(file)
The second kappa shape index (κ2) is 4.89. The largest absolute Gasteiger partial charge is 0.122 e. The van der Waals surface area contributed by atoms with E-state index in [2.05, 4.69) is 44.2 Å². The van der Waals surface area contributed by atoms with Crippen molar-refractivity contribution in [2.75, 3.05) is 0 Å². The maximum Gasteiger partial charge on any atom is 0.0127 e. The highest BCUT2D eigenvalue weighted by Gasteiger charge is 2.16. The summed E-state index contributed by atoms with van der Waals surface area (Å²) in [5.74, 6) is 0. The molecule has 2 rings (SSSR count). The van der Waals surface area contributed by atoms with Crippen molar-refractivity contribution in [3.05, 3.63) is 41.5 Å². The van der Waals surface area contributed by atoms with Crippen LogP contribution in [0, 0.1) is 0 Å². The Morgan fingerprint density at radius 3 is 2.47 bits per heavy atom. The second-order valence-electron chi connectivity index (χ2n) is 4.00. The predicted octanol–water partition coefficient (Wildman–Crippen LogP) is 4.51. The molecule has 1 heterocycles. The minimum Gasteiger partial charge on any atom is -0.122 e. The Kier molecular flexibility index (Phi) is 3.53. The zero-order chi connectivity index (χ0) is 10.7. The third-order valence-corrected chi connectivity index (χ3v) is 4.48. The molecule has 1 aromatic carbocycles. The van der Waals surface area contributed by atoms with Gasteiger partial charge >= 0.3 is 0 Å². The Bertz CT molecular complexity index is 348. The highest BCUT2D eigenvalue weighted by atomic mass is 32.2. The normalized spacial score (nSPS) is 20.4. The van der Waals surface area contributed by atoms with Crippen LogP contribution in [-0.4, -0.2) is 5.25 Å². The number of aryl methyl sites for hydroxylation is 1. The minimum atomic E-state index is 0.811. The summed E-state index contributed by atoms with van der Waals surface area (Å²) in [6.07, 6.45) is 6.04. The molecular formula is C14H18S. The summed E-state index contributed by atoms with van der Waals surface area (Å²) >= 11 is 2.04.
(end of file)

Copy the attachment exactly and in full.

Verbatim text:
The second kappa shape index (κ2) is 4.89. The largest absolute Gasteiger partial charge is 0.122 e. The van der Waals surface area contributed by atoms with E-state index in [2.05, 4.69) is 44.2 Å². The van der Waals surface area contributed by atoms with Crippen molar-refractivity contribution in [2.75, 3.05) is 0 Å². The maximum Gasteiger partial charge on any atom is 0.0127 e. The highest BCUT2D eigenvalue weighted by Gasteiger charge is 2.16. The summed E-state index contributed by atoms with van der Waals surface area (Å²) in [5.74, 6) is 0. The molecule has 2 rings (SSSR count). The van der Waals surface area contributed by atoms with Crippen molar-refractivity contribution in [3.05, 3.63) is 41.5 Å². The van der Waals surface area contributed by atoms with Crippen LogP contribution in [0, 0.1) is 0 Å². The Morgan fingerprint density at radius 3 is 2.47 bits per heavy atom. The second-order valence-electron chi connectivity index (χ2n) is 4.00. The predicted octanol–water partition coefficient (Wildman–Crippen LogP) is 4.51. The molecule has 1 heterocycles. The minimum Gasteiger partial charge on any atom is -0.122 e. The Kier molecular flexibility index (Phi) is 3.53. The zero-order chi connectivity index (χ0) is 10.7. The third-order valence-corrected chi connectivity index (χ3v) is 4.48. The molecule has 1 aromatic carbocycles. The van der Waals surface area contributed by atoms with Gasteiger partial charge >= 0.3 is 0 Å². The Bertz CT molecular complexity index is 348. The highest BCUT2D eigenvalue weighted by atomic mass is 32.2. The normalized spacial score (nSPS) is 20.4. The van der Waals surface area contributed by atoms with Crippen LogP contribution in [-0.4, -0.2) is 5.25 Å². The number of aryl methyl sites for hydroxylation is 1. The minimum atomic E-state index is 0.811. The summed E-state index contributed by atoms with van der Waals surface area (Å²) in [6.07, 6.45) is 6.04. The molecular formula is C14H18S. The summed E-state index contributed by atoms with van der Waals surface area (Å²) >= 11 is 2.04.